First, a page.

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|Title:||Impact of United States income tax on education: A panel study|
|Doctoral Committee Chair(s):||Leuthold, Jane H.|
|Department / Program:||Economics|
|Degree Granting Institution:||University of Illinois at Urbana-Champaign|
|Abstract:||The focus of my dissertation is to examine the impact of income taxes on whether or not to attend college. This is an interesting issue because it is known that current investment in education or other forms of human capital will most certainly enhance the quality or productive capacity of an individual in the future. Recent findings reveal that taxes have minimal effect on quantity of current labor supply. Taxes however can either stimulate or depress the acquisition of skill or knowledge. This in turn tends to effect the quality of future labor supply.
A lot of work has been done on human capital with no explicit focus on schooling behavior. A typical study evaluates a human capital production function embedded in a life-cycle setting. Most of the analysis by other researchers have been theoretical in nature resulting in conflicting propositions. An empirical study can say something definitive on the actual influence that the U.S. income tax has on schooling behavior. I develop a simple two-period model which deals with proportional and progressive taxes in a certain environment.
I start with a simple model with both out-of-pocket expenditure and foregone earnings as full cost of education. Borrowing is introduced to finance direct expenses. The interest income from borrowed fund is tax deductible. The individual wants to maximize his utility based on his two period consumption. The comparative static results reveal that the partial derivative of interest income tax on schooling is positive. The impact of wage tax on schooling is negative. This result is different from Eaton and Rosen's. They demonstrate that a wage tax has no impact on a person's decision to go to school. Due to the introduction of direct cost of schooling in my model the wage tax has a negative influence on schooling. However, I get the same result as Eaton and Rosen if I exclude the direct cost of education. The end result of the effect of a proportional income tax on schooling is ambiguous. This result is again different from what Heckman and Eaton and Rosen found. They found that a proportional income tax has a favorable impact on schooling. Introduction of progressive tax on second period wages shows that both an interest income tax and a wage tax have a positive impact on schooling.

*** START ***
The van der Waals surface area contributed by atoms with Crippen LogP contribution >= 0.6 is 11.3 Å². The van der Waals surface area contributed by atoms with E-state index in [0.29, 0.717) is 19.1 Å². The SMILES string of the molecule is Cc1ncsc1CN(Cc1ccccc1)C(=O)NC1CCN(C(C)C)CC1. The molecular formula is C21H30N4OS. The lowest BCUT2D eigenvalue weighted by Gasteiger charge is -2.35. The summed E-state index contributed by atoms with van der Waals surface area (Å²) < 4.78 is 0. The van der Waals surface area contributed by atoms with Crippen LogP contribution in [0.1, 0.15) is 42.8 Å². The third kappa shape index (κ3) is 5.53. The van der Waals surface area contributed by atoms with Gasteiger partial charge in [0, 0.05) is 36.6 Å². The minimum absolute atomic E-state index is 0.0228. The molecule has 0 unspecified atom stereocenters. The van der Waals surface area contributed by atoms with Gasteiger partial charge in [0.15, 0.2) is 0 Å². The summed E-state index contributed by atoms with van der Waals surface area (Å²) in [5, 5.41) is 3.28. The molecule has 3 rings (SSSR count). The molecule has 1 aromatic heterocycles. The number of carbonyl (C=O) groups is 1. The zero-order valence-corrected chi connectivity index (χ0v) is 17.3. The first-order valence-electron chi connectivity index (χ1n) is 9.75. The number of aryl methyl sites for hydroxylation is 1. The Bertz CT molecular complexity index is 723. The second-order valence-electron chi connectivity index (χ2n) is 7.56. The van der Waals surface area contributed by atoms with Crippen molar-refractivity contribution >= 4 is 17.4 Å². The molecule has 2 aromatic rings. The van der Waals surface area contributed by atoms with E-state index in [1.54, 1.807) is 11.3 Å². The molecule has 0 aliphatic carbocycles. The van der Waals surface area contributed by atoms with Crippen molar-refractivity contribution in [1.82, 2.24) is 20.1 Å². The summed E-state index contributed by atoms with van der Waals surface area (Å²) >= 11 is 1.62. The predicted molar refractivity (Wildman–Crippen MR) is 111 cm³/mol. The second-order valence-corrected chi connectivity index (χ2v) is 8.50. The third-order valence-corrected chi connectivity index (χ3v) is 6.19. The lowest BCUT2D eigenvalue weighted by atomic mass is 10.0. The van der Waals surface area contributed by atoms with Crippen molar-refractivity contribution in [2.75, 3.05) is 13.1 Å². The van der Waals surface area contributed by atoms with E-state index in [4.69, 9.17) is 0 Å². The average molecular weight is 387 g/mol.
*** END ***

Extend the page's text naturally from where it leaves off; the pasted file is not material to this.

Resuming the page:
In light of the conflicting theoretical results, it was necessary to conduct an empirical study. I used Michigan Panel Study of Income Dynamics, 1970-1987, to estimate an earnings equation, net and gross of tax, using a sample of 1774 heads of household. The interesting finding was that the earnings profile is more peaked for individuals with a higher level of education than for those with less education. The age-net earnings profile is much flatter for the non-college group compared to the college group. It was also found that government public policy reduces lifetime incomes substantially for the college group compared to the non-college group across all demographic groups.
A college probit model was formulated based on a sample of 400 individuals. The results show that there is not enough statistical evidence to support the hypothesis that high marginal income tax rates encourage investment in higher education. With appropriate controls in the model, the marginal effect of the tax rates on schooling behavior is a very small positive number, which also happen to be statistically insignificant. This is because of the high correlation between marginal tax rates and labor incomes. Rates of return computed from the earnings equation indicate that taxation have a positive impact on the probability of attending college.
|Rights Information:||Copyright 1994 Khaleque, Farzana|
|Date Available in IDEALS:||2011-05-07|
|Identifier in Online Catalog:||AAI9522130|